In his complaint Mervin Jno Baptiste alleged that government ministers worked together to corruptly, directly and/or indirectly influence the results of the poll.
He pointed to two free concerts, one featuring three-time Grammy Award winner and international gospel star, Donny McClurkin, and the other by Jamaican Reggae group, Morgan Heritage, that the DLP allegedly used to "corruptly influence" the outcome of the election. He said that this was in contravention of Section 56 A of the House of Assembly Elections Act.
All 15 elected members of the DLP were named in the complaint.
The matter was then taken to a magistrate in Roseau who issued summons to the ministers named in the case.
Judicial review filled
On behalf of his clients, Astaphan filed a judicial review claim in which he sought to squash the complaints of Jno Baptiste and others. He argued that the summons issued by the magistrate did not disclose an offence under Section 56 of the Elections Act. He further argued that the complaints were time-barred since they were filed after the 21-days limitation period for the filing of Election Petitions. And he contended that the magistrate acted in excess of his jurisdiction when he issued the summons. After Judge Bernie Stephenson heard the judicial review claim, she agreed with Astaphan.
Judge Stephenson dismisses case
In her judgment, Judge Stephenson said the magistrate who signed the summons erred in law.
In her 20-page decision, Justice Stephenson said where the House of Assembly Elections Act (HOAE) Act makes reference to "summary conviction" for the offence of treating which would mean the complaint is to be heard by the Magistrate, is in conflict with section 40 (1) of the Constitution which provides that any question regarding the election of a candidate to the House of Assembly must be dealt with by the High Court and that this must be done by way of election petition which are subject to very strict rules and procedure, including the requirement that the complaint must be brought within 21 days of the election.
"The interveners, cannot in the circumstances of this case try to circumvent the requirements of the Constitution of Dominica and the HOAE Act by seeking to file complaints against the Claimants in the Magistrate's Court and charging them for the offence of treating," the Judge wrote.
"I am satisfied that the jurisdiction to question elections or the jurisdiction to question the Constitution of the House of Assembly lies solely in the High Court and therefore the Learned Magistrate acted in excess of his jurisdiction when he signed the complaints, thus his actions are therefore liable to be quashed".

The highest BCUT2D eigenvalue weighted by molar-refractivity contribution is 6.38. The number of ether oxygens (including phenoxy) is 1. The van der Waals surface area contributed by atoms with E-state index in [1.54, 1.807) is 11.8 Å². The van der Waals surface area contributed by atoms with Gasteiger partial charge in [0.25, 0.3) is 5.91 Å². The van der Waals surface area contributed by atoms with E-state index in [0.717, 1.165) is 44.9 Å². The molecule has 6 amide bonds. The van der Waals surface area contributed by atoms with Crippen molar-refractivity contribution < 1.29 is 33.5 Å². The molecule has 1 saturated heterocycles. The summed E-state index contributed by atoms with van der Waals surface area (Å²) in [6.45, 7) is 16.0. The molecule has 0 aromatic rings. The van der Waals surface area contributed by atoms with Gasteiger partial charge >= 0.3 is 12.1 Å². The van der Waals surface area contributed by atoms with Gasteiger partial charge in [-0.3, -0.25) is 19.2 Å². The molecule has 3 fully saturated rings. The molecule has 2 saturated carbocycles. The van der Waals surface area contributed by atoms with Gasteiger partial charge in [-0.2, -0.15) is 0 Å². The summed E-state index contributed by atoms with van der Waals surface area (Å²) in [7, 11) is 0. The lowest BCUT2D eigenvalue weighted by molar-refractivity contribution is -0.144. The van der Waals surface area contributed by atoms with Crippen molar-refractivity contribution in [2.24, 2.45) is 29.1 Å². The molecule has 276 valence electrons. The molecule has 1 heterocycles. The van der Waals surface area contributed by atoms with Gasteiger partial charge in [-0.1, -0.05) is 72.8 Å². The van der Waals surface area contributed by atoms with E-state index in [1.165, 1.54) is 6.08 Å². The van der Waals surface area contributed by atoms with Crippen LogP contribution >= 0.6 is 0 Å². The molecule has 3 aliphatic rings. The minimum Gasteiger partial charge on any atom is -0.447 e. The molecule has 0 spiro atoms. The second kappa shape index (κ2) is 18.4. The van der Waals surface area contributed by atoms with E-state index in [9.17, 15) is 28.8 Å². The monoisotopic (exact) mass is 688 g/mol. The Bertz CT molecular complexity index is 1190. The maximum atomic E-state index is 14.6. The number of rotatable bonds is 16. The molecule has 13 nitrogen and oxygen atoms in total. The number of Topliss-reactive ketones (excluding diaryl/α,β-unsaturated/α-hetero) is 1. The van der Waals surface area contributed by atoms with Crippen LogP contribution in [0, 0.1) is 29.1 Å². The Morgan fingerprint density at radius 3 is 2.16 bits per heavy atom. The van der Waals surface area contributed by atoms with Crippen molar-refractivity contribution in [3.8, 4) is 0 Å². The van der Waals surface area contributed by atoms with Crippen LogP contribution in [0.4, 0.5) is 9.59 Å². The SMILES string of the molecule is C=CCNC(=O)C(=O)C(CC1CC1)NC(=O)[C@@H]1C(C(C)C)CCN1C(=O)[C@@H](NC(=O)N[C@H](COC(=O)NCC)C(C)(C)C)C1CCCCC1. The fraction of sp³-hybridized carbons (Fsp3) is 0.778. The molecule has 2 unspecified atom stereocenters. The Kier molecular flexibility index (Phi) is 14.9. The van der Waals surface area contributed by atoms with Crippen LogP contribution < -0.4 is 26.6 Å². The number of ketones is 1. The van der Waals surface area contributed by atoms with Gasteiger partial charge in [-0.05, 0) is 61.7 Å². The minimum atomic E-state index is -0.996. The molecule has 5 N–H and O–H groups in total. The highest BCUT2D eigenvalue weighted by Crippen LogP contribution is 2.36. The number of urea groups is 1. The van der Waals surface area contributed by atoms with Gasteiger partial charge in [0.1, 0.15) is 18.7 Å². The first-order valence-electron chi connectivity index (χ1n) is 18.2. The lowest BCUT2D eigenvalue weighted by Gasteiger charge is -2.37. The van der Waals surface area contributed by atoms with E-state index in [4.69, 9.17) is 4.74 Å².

Cara Shillingford, the lawyer representing Jno Baptiste et al, appealed.
Judges of the ECSC heard the matter in early October 2019 and reserved their decision. At the hearing before the ECSC, Shillingford told the court that the Section 59 of the House of Assembly Elections Act is "clear and unambiguous. Treating is a summary offence and the learned Magistrate had proper jurisdiction to issue the summons."
She added that what the individuals are charged with is "an election offence" and cannot fall under an "election petition."
"They are not above the law…the law must apply to everyone equally," she said.
Shillingford called on the court to give effect to the wording of the constitution. "The duty of the court is to interpret the constitution, election petition is not an issue, what happened was an election offence," Shillingford said.
But Astaphan SC disagreed saying that the appellants "cannot bypass the Election Petition and also the 21-28 days under the Election Petition.
"The Magistrate has no jurisdiction to deal with election matters…they are also not ordinary citizens and have to be treated differently," Astaphan SC said.
Astaphan maintained that the matter ought to have gone to the "High Court" through an "Election Petition and the appellant's view that the Learned Magistrate has jurisdiction was wrong".
When the matter went before the Eastern Caribbean Supreme Court (ECSC) three ECSC justices of appeal, The Hon. Mde. Louise Esther Blenman, The Hon. Mr. Mario Michel, and The Hon. Mr. Paul Webster presented their judgement.
Judge Blenman gave a dissenting opinion
The three other judges set aside the order of the judge, ordering the reinstatement of the complaints filed by the appellants and the summonses issued by the Magistrates' Court. They further discharged the stay of proceedings granted by the High Court, and directed the Chief Magistrate to assign a magistrate to hear the complaints filed by the appellants.